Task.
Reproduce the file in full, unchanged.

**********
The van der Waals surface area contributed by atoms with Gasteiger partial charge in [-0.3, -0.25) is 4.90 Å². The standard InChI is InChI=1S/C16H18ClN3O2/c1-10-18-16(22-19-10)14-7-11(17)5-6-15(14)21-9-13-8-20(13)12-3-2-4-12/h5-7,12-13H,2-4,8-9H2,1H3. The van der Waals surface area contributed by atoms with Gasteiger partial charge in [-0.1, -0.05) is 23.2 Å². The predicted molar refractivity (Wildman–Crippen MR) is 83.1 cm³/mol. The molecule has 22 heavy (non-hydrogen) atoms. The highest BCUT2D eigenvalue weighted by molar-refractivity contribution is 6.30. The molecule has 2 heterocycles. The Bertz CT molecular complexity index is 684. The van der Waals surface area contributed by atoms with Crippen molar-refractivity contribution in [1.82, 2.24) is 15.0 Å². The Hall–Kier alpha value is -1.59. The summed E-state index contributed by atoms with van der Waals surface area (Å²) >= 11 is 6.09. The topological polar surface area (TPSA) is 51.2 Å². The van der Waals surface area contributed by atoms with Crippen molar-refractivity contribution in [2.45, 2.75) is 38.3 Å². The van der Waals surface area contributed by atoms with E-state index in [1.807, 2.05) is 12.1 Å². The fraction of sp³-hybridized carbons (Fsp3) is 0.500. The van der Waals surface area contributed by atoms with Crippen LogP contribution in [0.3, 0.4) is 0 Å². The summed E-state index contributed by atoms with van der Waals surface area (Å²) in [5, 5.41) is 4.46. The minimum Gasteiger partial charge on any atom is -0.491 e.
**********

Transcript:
The van der Waals surface area contributed by atoms with Gasteiger partial charge in [-0.3, -0.25) is 4.90 Å². The standard InChI is InChI=1S/C16H18ClN3O2/c1-10-18-16(22-19-10)14-7-11(17)5-6-15(14)21-9-13-8-20(13)12-3-2-4-12/h5-7,12-13H,2-4,8-9H2,1H3. The van der Waals surface area contributed by atoms with Gasteiger partial charge in [-0.1, -0.05) is 23.2 Å². The predicted molar refractivity (Wildman–Crippen MR) is 83.1 cm³/mol. The molecule has 22 heavy (non-hydrogen) atoms. The highest BCUT2D eigenvalue weighted by molar-refractivity contribution is 6.30. The molecule has 2 heterocycles. The Bertz CT molecular complexity index is 684. The van der Waals surface area contributed by atoms with Crippen molar-refractivity contribution in [1.82, 2.24) is 15.0 Å². The Hall–Kier alpha value is -1.59. The summed E-state index contributed by atoms with van der Waals surface area (Å²) >= 11 is 6.09. The topological polar surface area (TPSA) is 51.2 Å². The van der Waals surface area contributed by atoms with Crippen molar-refractivity contribution in [2.45, 2.75) is 38.3 Å². The van der Waals surface area contributed by atoms with E-state index in [1.807, 2.05) is 12.1 Å². The fraction of sp³-hybridized carbons (Fsp3) is 0.500. The van der Waals surface area contributed by atoms with Crippen LogP contribution in [0.3, 0.4) is 0 Å². The summed E-state index contributed by atoms with van der Waals surface area (Å²) in [5, 5.41) is 4.46. The minimum Gasteiger partial charge on any atom is -0.491 e.